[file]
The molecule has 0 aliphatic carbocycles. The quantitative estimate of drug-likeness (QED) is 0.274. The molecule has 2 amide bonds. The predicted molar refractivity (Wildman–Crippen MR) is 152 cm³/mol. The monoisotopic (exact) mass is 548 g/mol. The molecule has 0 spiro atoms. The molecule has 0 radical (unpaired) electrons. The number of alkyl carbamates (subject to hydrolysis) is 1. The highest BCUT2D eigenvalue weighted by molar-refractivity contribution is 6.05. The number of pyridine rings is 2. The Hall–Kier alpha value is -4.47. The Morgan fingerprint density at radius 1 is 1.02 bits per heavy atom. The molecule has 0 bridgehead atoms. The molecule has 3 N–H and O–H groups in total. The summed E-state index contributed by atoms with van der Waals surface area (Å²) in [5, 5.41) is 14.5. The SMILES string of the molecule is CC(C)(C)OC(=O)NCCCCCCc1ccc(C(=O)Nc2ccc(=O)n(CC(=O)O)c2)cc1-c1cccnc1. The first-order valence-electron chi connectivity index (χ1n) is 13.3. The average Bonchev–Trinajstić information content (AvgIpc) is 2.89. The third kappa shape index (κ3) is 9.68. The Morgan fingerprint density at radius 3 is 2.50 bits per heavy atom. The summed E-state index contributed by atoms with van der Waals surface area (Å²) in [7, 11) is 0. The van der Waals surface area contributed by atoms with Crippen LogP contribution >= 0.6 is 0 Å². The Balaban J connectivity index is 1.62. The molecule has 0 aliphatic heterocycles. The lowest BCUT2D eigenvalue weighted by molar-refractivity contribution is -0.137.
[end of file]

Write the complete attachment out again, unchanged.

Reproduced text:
The molecule has 0 aliphatic carbocycles. The quantitative estimate of drug-likeness (QED) is 0.274. The molecule has 2 amide bonds. The predicted molar refractivity (Wildman–Crippen MR) is 152 cm³/mol. The monoisotopic (exact) mass is 548 g/mol. The molecule has 0 spiro atoms. The molecule has 0 radical (unpaired) electrons. The number of alkyl carbamates (subject to hydrolysis) is 1. The highest BCUT2D eigenvalue weighted by molar-refractivity contribution is 6.05. The number of pyridine rings is 2. The Hall–Kier alpha value is -4.47. The Morgan fingerprint density at radius 1 is 1.02 bits per heavy atom. The molecule has 0 bridgehead atoms. The molecule has 3 N–H and O–H groups in total. The summed E-state index contributed by atoms with van der Waals surface area (Å²) in [5, 5.41) is 14.5. The SMILES string of the molecule is CC(C)(C)OC(=O)NCCCCCCc1ccc(C(=O)Nc2ccc(=O)n(CC(=O)O)c2)cc1-c1cccnc1. The first-order valence-electron chi connectivity index (χ1n) is 13.3. The average Bonchev–Trinajstić information content (AvgIpc) is 2.89. The third kappa shape index (κ3) is 9.68. The Morgan fingerprint density at radius 3 is 2.50 bits per heavy atom. The summed E-state index contributed by atoms with van der Waals surface area (Å²) in [7, 11) is 0. The van der Waals surface area contributed by atoms with Crippen LogP contribution >= 0.6 is 0 Å². The Balaban J connectivity index is 1.62. The molecule has 0 aliphatic heterocycles. The lowest BCUT2D eigenvalue weighted by molar-refractivity contribution is -0.137.